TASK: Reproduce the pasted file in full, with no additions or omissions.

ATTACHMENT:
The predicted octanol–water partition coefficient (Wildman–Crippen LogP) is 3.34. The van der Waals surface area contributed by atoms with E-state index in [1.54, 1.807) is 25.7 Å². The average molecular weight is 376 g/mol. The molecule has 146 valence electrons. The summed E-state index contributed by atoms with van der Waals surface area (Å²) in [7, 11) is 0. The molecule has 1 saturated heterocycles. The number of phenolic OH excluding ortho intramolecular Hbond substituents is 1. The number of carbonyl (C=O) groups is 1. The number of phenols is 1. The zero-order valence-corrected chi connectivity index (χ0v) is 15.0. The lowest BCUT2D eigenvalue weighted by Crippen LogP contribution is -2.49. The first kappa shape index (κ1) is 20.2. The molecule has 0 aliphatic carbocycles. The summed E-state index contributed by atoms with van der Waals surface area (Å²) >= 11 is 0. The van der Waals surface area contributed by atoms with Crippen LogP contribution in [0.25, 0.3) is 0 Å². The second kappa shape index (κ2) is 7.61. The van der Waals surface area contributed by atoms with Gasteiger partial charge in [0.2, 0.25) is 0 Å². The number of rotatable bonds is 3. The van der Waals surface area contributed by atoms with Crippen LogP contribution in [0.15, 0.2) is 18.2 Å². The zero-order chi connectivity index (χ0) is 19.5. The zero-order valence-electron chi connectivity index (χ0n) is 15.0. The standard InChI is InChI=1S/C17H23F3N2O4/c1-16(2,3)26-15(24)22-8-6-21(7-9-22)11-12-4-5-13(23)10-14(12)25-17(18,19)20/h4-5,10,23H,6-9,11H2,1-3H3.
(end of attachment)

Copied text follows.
The predicted octanol–water partition coefficient (Wildman–Crippen LogP) is 3.34. The van der Waals surface area contributed by atoms with E-state index in [1.54, 1.807) is 25.7 Å². The average molecular weight is 376 g/mol. The molecule has 146 valence electrons. The summed E-state index contributed by atoms with van der Waals surface area (Å²) in [7, 11) is 0. The molecule has 1 saturated heterocycles. The number of phenolic OH excluding ortho intramolecular Hbond substituents is 1. The number of carbonyl (C=O) groups is 1. The number of phenols is 1. The zero-order valence-corrected chi connectivity index (χ0v) is 15.0. The lowest BCUT2D eigenvalue weighted by Crippen LogP contribution is -2.49. The first kappa shape index (κ1) is 20.2. The molecule has 0 aliphatic carbocycles. The summed E-state index contributed by atoms with van der Waals surface area (Å²) >= 11 is 0. The van der Waals surface area contributed by atoms with Crippen LogP contribution in [0.25, 0.3) is 0 Å². The second kappa shape index (κ2) is 7.61. The van der Waals surface area contributed by atoms with Gasteiger partial charge in [0.2, 0.25) is 0 Å². The number of rotatable bonds is 3. The van der Waals surface area contributed by atoms with Crippen LogP contribution in [0.15, 0.2) is 18.2 Å². The zero-order chi connectivity index (χ0) is 19.5. The zero-order valence-electron chi connectivity index (χ0n) is 15.0. The standard InChI is InChI=1S/C17H23F3N2O4/c1-16(2,3)26-15(24)22-8-6-21(7-9-22)11-12-4-5-13(23)10-14(12)25-17(18,19)20/h4-5,10,23H,6-9,11H2,1-3H3.